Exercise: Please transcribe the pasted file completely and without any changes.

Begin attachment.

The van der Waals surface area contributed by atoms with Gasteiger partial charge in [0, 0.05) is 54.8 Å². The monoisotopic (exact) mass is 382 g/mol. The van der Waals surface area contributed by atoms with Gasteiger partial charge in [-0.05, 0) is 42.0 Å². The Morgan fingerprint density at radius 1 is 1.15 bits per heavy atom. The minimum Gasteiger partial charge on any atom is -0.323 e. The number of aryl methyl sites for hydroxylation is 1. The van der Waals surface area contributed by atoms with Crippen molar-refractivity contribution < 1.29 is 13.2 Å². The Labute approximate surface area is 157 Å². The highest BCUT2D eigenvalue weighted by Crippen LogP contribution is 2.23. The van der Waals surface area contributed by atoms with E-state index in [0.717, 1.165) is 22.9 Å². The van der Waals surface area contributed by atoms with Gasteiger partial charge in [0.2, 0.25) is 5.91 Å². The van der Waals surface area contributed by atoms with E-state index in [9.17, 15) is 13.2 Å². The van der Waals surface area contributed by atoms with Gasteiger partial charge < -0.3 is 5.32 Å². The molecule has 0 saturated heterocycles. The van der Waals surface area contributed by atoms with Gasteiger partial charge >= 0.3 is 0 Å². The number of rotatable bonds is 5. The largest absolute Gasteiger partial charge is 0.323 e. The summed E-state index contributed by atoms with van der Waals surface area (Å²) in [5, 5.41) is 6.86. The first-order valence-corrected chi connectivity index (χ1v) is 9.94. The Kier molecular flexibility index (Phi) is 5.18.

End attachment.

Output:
The van der Waals surface area contributed by atoms with Gasteiger partial charge in [0, 0.05) is 54.8 Å². The monoisotopic (exact) mass is 382 g/mol. The van der Waals surface area contributed by atoms with Gasteiger partial charge in [-0.05, 0) is 42.0 Å². The Morgan fingerprint density at radius 1 is 1.15 bits per heavy atom. The minimum Gasteiger partial charge on any atom is -0.323 e. The number of aryl methyl sites for hydroxylation is 1. The van der Waals surface area contributed by atoms with Crippen molar-refractivity contribution < 1.29 is 13.2 Å². The Labute approximate surface area is 157 Å². The highest BCUT2D eigenvalue weighted by Crippen LogP contribution is 2.23. The van der Waals surface area contributed by atoms with E-state index in [0.717, 1.165) is 22.9 Å². The van der Waals surface area contributed by atoms with Gasteiger partial charge in [0.2, 0.25) is 5.91 Å². The van der Waals surface area contributed by atoms with E-state index in [9.17, 15) is 13.2 Å². The van der Waals surface area contributed by atoms with Gasteiger partial charge < -0.3 is 5.32 Å². The molecule has 0 saturated heterocycles. The van der Waals surface area contributed by atoms with Gasteiger partial charge >= 0.3 is 0 Å². The number of rotatable bonds is 5. The largest absolute Gasteiger partial charge is 0.323 e. The summed E-state index contributed by atoms with van der Waals surface area (Å²) in [5, 5.41) is 6.86. The first-order valence-corrected chi connectivity index (χ1v) is 9.94. The Kier molecular flexibility index (Phi) is 5.18.